Looking at this chart, it is important to remember that this is the subsidy, not the total budget, and the percentage change in the budget is different from the change in the subsidy depending on the relative contribution of fares in each year.
Capital Subsidies (As Spent)
The Capital Subsidy chart shows current year spending for capital projects in each year. As we will see below, this is completely different from payments received from Queen’s Park and Ottawa.
In the early years, the City capital spending is high because the last stage of the Sheppard Subway project was paid for with City funds.
Federal and Provincial contributions kick in starting in 2002. As we will see on the next chart, much of this was in the form of announcements, and the money did not actually flow for a few years until the agreements were signed. The City carried these costs on its books and eventually was reimbursed. I have allocated the moneys to the years in which they were spent, not to when they were received, to give a proper historical view.
In 2005, gas taxes came into play. There was a base allocation, and in 2005, a special allocation from Ottawa. The amounts settle down in 2006-2009 (note that Federal contribution outweighs the Provincial one in 2009 because some Ontario money goes to the Operating budget).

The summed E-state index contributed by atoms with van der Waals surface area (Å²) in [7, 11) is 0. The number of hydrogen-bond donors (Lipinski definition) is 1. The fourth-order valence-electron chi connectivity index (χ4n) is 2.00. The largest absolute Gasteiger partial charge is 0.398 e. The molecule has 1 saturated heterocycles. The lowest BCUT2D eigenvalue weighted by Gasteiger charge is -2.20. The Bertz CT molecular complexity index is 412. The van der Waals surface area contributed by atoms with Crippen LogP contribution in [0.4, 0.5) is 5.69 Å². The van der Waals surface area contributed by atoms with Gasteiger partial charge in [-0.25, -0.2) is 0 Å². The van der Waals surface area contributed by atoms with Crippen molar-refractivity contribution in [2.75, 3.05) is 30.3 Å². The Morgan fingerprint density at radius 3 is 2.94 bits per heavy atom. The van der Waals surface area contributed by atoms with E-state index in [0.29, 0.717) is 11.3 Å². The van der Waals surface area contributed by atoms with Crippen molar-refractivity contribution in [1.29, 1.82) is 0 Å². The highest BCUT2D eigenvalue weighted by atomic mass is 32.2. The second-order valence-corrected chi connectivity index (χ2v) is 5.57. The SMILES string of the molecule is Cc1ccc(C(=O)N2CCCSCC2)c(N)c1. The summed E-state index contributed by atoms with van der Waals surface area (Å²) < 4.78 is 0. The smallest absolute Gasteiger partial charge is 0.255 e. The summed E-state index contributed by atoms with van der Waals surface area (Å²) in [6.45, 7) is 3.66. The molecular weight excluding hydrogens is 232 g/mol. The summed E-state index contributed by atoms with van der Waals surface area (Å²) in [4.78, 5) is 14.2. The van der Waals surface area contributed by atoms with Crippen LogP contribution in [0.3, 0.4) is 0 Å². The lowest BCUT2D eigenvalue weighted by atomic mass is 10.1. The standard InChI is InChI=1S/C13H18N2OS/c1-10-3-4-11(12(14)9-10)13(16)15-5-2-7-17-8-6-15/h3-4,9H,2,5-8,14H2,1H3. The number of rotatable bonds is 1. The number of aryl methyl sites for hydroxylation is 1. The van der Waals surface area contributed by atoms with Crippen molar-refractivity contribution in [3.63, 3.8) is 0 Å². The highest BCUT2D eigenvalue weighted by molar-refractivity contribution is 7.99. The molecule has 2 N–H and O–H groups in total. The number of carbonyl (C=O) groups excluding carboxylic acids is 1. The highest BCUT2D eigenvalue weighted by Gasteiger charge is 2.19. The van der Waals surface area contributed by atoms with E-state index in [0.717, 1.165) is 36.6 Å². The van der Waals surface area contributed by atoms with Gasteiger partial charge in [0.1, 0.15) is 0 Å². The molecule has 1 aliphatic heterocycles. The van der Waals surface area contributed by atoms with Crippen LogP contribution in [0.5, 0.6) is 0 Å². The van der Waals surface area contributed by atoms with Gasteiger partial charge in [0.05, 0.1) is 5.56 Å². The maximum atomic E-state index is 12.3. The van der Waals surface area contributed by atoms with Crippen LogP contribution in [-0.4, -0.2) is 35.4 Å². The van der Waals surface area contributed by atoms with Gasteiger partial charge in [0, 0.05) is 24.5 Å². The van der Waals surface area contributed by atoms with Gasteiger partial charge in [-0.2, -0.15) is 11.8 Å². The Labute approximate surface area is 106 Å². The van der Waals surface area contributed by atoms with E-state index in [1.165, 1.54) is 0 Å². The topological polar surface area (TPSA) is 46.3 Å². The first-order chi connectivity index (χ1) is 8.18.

What is important in this chart is that the gas taxes come nowhere near the level needed to fund TTC capital spending at a time when the big-ticket projects are only in the early stages. Any move to shift the funding source away from general revenue or reserves to the gas tax will require a large increase in that tax.
A note about the Spadina Subway extension: This project is managed by the TTC and funded by four governments. The proportions of the funding are (roughly):